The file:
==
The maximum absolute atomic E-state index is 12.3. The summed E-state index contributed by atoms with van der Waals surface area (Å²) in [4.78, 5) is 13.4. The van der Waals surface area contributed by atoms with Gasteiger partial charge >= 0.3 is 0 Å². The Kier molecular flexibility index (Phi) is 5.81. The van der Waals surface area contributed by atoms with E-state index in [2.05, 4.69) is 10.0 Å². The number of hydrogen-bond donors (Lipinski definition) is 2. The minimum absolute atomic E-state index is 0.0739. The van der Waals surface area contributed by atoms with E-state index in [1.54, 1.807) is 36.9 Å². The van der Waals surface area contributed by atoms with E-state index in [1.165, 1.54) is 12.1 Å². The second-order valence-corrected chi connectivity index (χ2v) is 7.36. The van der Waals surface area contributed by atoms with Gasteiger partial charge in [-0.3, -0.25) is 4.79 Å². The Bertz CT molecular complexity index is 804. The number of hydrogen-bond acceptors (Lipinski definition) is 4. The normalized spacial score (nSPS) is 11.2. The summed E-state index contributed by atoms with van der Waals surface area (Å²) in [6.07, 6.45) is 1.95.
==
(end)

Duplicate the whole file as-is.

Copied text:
The maximum absolute atomic E-state index is 12.3. The summed E-state index contributed by atoms with van der Waals surface area (Å²) in [4.78, 5) is 13.4. The van der Waals surface area contributed by atoms with Gasteiger partial charge >= 0.3 is 0 Å². The Kier molecular flexibility index (Phi) is 5.81. The van der Waals surface area contributed by atoms with E-state index in [2.05, 4.69) is 10.0 Å². The number of hydrogen-bond donors (Lipinski definition) is 2. The minimum absolute atomic E-state index is 0.0739. The van der Waals surface area contributed by atoms with E-state index in [1.54, 1.807) is 36.9 Å². The van der Waals surface area contributed by atoms with E-state index in [1.165, 1.54) is 12.1 Å². The second-order valence-corrected chi connectivity index (χ2v) is 7.36. The van der Waals surface area contributed by atoms with Gasteiger partial charge in [-0.3, -0.25) is 4.79 Å². The Bertz CT molecular complexity index is 804. The number of hydrogen-bond acceptors (Lipinski definition) is 4. The normalized spacial score (nSPS) is 11.2. The summed E-state index contributed by atoms with van der Waals surface area (Å²) in [6.07, 6.45) is 1.95.